We’ll be accepting class dates from 14th August onwards.
How to participate
If you’d like to open the door to your classroom, please fill in your details in this form and we’ll do the rest.
Embrace this opportunity. You might discover that what you do in the classroom is indeed innovative, original, interesting and creative. Sometimes we need another pair of eyes to see what we ourselves can’t see.Previous participant
What else should I know?
How many classes can I open up?
That’s totally up to you. It can be just one class on a particular day, or more over several weeks. Think about what will be happening in class on that day and whether it would be interesting and appropriate for others to observe.
Who can observe my class?
We’re asking observers to have at least ONE session of university teaching under their belt. So you may have some very new teaching staff coming along to observe and learn, or it could be a more experienced colleague seeking different approaches for teaching and student engagement. You may also have observers from outside of your discipline/faculty.
We also welcome learning designers and other learning support staff as observers for their own professional development and learning.
How do observers book into my class / What’s the observation booking process?
We will publish a post in TECHE with a list of all available open classes, and with links to register for specific dates /times. To book, an observer will click on the class they are interested in observing. The observer will receive confirmation of their booking and a calendar invitation (so they remember what they booked!) which can be added to their calendar. The booking confirmation will have details of the on-campus class location or the Zoom link. Observers receive a reminder email the day before the booked class. They will be advised to contact email@example.com if they are no longer able to attend (and if that happens, we’ll let you know).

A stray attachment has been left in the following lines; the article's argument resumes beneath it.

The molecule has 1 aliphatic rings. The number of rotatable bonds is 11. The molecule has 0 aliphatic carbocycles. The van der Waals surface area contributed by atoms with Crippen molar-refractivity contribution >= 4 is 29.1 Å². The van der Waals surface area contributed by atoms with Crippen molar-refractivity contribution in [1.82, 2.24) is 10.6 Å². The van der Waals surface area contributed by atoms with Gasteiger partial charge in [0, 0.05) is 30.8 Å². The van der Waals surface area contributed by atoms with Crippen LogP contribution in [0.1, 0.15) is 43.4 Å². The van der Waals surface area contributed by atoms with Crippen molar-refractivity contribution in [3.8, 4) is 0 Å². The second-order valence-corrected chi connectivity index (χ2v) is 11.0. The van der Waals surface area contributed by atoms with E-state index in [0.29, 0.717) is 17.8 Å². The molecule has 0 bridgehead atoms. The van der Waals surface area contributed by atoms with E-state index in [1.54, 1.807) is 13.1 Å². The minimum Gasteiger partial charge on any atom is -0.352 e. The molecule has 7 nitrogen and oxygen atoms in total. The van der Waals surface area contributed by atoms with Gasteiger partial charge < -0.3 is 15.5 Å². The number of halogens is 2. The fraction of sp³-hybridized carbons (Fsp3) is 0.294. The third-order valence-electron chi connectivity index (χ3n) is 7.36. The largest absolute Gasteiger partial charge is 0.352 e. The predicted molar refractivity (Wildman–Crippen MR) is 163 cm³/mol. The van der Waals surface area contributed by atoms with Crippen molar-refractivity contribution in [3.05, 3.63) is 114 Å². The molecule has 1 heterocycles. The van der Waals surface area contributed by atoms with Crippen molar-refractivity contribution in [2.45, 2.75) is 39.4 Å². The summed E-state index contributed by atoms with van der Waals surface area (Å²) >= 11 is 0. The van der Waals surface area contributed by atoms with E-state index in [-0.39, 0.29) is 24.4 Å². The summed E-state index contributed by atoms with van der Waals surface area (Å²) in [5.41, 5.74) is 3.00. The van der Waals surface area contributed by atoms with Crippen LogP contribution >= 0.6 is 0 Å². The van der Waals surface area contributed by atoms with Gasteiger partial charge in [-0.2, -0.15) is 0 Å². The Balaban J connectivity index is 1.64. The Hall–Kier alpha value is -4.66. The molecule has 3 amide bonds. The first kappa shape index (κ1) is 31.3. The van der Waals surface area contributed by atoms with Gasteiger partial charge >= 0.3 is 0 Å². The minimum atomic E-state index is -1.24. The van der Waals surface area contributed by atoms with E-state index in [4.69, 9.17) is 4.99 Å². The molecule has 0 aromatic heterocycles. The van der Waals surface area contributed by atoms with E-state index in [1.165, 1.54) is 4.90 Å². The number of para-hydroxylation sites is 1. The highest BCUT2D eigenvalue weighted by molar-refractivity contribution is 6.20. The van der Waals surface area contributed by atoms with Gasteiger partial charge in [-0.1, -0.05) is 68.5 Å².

How will I know who is observing my class?
The booking system will automatically send you an email when someone registers to attend your class.
(It’s important to let us know in advance how many observers you would like in any one class so that the booking system can ensure that only that number of places are available.)
Will I have observers in all of my classes?
You won’t necessarily have observers in all of your classes. Although the Open for Observation Program is promoted widely through all available channels, anything *you* can do to invite your own colleagues, and to promote your open classes through your own Discipline / Department / Faculty/ School is very helpful. Contact the professional learning team (email below) if you would like some wording for an email to send to colleagues to promote your open classes.
What will the observer do during my class?
They will be in the class with students, just observing though, not participating or interacting with students (unless you request otherwise). You can provide us with any specific instructions which will be included with the class information when they book. For example, you may want them to introduce themselves to the class or to remain on mute. You may like to suggest particular things you would like them to focus on during the class, or something you would like specific feedback on.
Each observer is provided with a guided Reflection Sheet to record their observations with prompts that will focus on capturing practices and techniques that they may wish to explore for their own teaching development.
My visitors introduced themselves at the beginning of class. I invited them to join in my very interactive classes if they wanted to or simply observe. There were some who simply observed and others who joined in and a mixture of both! It was good that people could choose how to participate/ observe.